• Poor organizational climate with low staff morale.

Clinics are part of high demand, high expectation service industry and are heavily reliant on staff for the friendly, safe,effective and efficient delivery of services. To optimize productivity and attitude of staff, senior management must be committed to ensuring a conductive organizational climate with high staff morale.Clear priorities and direction, realistic performance goals and workloads, commitment to continuing education and quality assurance, reception to staff feedback and support with the counseling services for stressed staff are all important components.

Evacuation Plans for internal Emergencies

Well documented and rehearsed evacuation plans are required to ensure the safe evacuation of disabled, immobilized or otherwise helpless patients. In critical care areas this will include manual back up for life support systems.



After having analyzed the working environment of the different working areas in the previous chapters, I have reached to a conclusion that the health and safety aspects of work has moderately been taken into consideration at the Clinic Darne since most of the information was very confidential and I could not get an accurate evaluation of the working environment. Most of the working staffs are not fully aware of the potential hazards present in their working environment and the effects that these hazards may have on their health and safety.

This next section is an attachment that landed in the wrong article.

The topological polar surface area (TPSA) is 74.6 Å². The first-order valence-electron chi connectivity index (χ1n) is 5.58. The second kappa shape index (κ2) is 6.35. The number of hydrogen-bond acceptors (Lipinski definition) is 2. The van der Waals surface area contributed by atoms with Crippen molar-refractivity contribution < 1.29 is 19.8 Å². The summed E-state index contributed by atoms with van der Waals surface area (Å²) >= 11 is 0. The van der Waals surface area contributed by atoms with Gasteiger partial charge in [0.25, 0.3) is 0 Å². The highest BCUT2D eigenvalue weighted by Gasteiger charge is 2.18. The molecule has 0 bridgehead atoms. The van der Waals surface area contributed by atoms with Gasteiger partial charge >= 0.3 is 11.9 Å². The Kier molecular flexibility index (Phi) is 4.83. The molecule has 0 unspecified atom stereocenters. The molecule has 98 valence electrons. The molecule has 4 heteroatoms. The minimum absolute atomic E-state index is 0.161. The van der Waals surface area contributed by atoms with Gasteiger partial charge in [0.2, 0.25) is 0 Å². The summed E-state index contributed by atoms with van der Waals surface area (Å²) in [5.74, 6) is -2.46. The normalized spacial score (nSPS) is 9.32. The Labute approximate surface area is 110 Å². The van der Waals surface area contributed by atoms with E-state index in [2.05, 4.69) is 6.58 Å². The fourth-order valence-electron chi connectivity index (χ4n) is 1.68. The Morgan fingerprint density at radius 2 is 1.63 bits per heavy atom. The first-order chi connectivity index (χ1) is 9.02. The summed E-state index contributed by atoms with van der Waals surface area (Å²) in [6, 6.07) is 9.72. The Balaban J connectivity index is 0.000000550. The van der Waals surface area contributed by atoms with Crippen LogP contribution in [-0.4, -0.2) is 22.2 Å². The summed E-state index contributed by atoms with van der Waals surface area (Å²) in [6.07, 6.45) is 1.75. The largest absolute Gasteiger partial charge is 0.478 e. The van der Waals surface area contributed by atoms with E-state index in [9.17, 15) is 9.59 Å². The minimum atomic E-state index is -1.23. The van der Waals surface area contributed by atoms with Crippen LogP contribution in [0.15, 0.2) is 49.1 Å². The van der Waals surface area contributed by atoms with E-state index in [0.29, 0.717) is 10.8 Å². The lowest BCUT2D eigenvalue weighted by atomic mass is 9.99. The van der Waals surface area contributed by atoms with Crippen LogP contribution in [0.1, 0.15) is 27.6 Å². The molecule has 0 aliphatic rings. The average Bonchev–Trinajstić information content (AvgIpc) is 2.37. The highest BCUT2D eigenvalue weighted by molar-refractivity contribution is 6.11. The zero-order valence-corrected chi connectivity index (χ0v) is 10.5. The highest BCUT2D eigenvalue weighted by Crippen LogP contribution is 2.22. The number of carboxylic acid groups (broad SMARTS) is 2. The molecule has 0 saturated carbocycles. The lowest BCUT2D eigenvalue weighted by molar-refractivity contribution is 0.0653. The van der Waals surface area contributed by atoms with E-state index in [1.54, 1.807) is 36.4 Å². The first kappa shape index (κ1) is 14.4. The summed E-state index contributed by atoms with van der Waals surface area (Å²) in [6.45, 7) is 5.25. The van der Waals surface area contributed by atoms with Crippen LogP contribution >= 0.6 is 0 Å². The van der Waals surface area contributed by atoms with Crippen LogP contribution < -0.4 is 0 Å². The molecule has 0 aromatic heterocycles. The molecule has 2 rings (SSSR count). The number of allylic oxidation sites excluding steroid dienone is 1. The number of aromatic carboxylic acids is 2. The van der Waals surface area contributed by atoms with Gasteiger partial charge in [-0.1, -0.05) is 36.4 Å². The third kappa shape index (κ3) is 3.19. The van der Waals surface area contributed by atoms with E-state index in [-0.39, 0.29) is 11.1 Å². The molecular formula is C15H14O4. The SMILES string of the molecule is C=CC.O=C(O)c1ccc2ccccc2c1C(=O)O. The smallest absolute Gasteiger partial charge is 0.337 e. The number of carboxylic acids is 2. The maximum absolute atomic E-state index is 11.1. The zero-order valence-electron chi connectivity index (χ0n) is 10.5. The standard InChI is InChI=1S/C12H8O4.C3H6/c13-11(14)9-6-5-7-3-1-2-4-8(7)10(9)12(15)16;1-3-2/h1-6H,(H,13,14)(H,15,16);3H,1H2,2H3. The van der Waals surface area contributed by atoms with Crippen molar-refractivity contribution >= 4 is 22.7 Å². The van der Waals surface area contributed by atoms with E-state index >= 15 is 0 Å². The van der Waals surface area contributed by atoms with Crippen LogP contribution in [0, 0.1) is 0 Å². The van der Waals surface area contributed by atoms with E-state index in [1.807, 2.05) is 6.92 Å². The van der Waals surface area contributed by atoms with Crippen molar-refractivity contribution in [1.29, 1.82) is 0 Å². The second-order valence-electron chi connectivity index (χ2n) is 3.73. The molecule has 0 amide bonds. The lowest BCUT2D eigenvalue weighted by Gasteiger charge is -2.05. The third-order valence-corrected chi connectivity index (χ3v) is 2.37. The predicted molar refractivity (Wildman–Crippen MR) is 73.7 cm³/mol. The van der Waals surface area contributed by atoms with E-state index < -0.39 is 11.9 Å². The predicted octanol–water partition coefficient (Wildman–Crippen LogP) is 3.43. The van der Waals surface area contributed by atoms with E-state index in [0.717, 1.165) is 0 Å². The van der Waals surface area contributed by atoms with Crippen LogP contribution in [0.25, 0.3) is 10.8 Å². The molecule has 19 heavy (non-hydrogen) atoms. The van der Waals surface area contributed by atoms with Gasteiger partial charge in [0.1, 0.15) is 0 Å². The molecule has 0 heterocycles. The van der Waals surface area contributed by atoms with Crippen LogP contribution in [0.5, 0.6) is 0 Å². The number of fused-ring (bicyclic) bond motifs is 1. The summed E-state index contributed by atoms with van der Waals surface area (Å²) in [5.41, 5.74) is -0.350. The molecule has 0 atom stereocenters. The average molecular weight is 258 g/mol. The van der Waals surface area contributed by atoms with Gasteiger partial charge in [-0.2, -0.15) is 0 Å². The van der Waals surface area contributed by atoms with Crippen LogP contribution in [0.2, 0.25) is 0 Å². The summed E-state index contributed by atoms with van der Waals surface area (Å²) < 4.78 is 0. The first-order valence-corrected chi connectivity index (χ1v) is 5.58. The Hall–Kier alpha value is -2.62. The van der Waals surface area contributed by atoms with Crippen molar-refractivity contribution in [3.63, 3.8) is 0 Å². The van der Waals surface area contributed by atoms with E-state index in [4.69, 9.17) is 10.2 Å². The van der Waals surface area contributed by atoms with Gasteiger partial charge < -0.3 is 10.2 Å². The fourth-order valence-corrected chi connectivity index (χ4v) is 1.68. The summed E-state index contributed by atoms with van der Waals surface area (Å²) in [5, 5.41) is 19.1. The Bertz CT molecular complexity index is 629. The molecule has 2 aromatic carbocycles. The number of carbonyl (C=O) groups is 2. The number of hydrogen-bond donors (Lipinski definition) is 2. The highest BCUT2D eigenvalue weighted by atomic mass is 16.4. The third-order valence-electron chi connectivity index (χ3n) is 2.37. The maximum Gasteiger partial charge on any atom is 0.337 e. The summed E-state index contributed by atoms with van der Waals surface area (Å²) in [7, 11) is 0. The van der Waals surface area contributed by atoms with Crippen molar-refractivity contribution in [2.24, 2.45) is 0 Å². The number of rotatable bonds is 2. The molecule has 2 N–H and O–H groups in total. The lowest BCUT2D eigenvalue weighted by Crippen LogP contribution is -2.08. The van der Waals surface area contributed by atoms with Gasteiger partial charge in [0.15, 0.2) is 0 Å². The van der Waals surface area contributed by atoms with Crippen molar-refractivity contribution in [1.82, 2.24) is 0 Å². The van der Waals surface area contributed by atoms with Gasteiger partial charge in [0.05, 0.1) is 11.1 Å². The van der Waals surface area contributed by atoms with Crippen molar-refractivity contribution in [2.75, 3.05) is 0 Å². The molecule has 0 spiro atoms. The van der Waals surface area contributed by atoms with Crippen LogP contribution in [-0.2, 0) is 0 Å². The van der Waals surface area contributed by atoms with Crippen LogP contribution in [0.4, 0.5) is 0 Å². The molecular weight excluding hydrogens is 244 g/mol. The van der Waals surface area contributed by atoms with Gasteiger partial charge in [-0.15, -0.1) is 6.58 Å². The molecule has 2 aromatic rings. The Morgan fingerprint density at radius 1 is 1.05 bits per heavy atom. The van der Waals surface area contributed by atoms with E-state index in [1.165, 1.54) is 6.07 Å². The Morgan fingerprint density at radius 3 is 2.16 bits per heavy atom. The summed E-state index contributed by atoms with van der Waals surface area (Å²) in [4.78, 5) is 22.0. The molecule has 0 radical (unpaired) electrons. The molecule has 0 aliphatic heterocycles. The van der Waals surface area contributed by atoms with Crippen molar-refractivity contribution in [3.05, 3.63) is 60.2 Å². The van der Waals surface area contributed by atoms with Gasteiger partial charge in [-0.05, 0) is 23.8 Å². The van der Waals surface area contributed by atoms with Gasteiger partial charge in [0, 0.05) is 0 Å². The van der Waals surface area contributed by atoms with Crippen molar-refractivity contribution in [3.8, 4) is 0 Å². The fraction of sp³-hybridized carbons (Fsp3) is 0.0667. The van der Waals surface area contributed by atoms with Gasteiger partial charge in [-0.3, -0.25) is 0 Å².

While these are obvious differences between health care services and other industries, one must not forget that in all working environments, potential health hazards and risks are always present and that appropriate measures must be taken to reduce if not eradicate the effects of these hazards on the health of the workers. The most important barrier for such actions to be taken in a clinic is that clinic has been mistakenly assumed to be safe and healthy places of work.

There is need for the development of Health and Safety programs at the clinic to be able to identify and control occupational hazards. Personnel trained in occupational health and safety needs to be appointed for the designation, implementation and managements of such programs.